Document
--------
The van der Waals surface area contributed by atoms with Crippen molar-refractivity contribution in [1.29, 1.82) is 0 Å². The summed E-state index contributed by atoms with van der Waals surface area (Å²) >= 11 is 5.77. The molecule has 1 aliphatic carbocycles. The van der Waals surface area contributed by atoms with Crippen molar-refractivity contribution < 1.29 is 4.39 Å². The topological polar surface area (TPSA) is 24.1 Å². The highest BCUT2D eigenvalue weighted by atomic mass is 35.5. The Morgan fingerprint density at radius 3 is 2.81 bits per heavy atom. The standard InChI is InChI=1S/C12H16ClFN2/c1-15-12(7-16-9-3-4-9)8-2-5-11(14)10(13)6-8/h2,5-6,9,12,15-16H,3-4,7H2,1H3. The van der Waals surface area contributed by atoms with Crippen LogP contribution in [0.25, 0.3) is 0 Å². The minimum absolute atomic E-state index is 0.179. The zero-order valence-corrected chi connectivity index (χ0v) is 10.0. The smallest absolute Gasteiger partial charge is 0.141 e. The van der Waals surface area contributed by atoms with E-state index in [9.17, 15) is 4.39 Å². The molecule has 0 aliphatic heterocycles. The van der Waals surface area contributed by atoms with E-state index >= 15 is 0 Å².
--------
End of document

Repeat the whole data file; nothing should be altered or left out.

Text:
The van der Waals surface area contributed by atoms with Crippen molar-refractivity contribution in [1.29, 1.82) is 0 Å². The summed E-state index contributed by atoms with van der Waals surface area (Å²) >= 11 is 5.77. The molecule has 1 aliphatic carbocycles. The van der Waals surface area contributed by atoms with Crippen molar-refractivity contribution < 1.29 is 4.39 Å². The topological polar surface area (TPSA) is 24.1 Å². The highest BCUT2D eigenvalue weighted by atomic mass is 35.5. The Morgan fingerprint density at radius 3 is 2.81 bits per heavy atom. The standard InChI is InChI=1S/C12H16ClFN2/c1-15-12(7-16-9-3-4-9)8-2-5-11(14)10(13)6-8/h2,5-6,9,12,15-16H,3-4,7H2,1H3. The van der Waals surface area contributed by atoms with Crippen LogP contribution in [0.25, 0.3) is 0 Å². The minimum absolute atomic E-state index is 0.179. The zero-order valence-corrected chi connectivity index (χ0v) is 10.0. The smallest absolute Gasteiger partial charge is 0.141 e. The van der Waals surface area contributed by atoms with E-state index in [9.17, 15) is 4.39 Å². The molecule has 0 aliphatic heterocycles. The van der Waals surface area contributed by atoms with E-state index >= 15 is 0 Å².